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Tripartite education and inequality in Kenya: Quality effects and life chances

Wed, April 17, 10:00 to 11:30am, Hyatt Regency, Floor: Atrium (Level 2), Waterfront A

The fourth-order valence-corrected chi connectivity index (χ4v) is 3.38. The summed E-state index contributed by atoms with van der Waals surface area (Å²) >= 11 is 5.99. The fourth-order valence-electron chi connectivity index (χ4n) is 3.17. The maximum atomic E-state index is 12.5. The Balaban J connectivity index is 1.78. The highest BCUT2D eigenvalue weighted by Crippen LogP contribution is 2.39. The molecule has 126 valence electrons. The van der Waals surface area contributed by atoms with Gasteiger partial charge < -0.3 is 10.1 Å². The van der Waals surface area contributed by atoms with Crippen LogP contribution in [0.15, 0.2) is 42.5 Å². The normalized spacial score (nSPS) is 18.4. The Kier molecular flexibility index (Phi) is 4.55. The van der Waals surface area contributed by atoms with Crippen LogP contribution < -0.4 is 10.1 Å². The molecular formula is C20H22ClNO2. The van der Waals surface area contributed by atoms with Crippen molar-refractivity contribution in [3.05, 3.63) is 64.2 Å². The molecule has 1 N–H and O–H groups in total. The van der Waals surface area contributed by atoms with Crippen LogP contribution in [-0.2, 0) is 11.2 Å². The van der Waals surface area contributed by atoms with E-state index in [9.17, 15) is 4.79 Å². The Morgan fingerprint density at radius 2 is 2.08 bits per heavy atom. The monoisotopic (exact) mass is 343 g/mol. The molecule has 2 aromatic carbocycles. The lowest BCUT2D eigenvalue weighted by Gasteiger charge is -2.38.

Since independence, measures to broaden access to schooling took priority in the development agenda for Kenya’s education system. Now, and in line with the SDG 4, the point has been reached where, if Kenyan schools are to retain their vitality and utility, it is crucial that quality issues be addressed. However, Kenya’s public secondary schools are arranged in a tripartite hierarchy: a tiny minority (about 5%) of students in prestigious national public schools at the top of the pyramid, a growing minority in the middle tier (about 20%), with the remaining majority (about 75%) of students forming the base of the pyramid. The selection process for entry to secondary schools, drawn from primary schools whose student outcomes vary dramatically in learning quality, reflects and powerfully reinforces this tripartite hierarchy. This paper presents a systematic analysis of the relationships between the secondary school hierarchy just outlined and primary education as a major impediment to progress toward realizing quality education for all. It also aims to demonstrate that the learning pathways that students follow in moving from primary to secondary school has massive consequences for his or her life chances.


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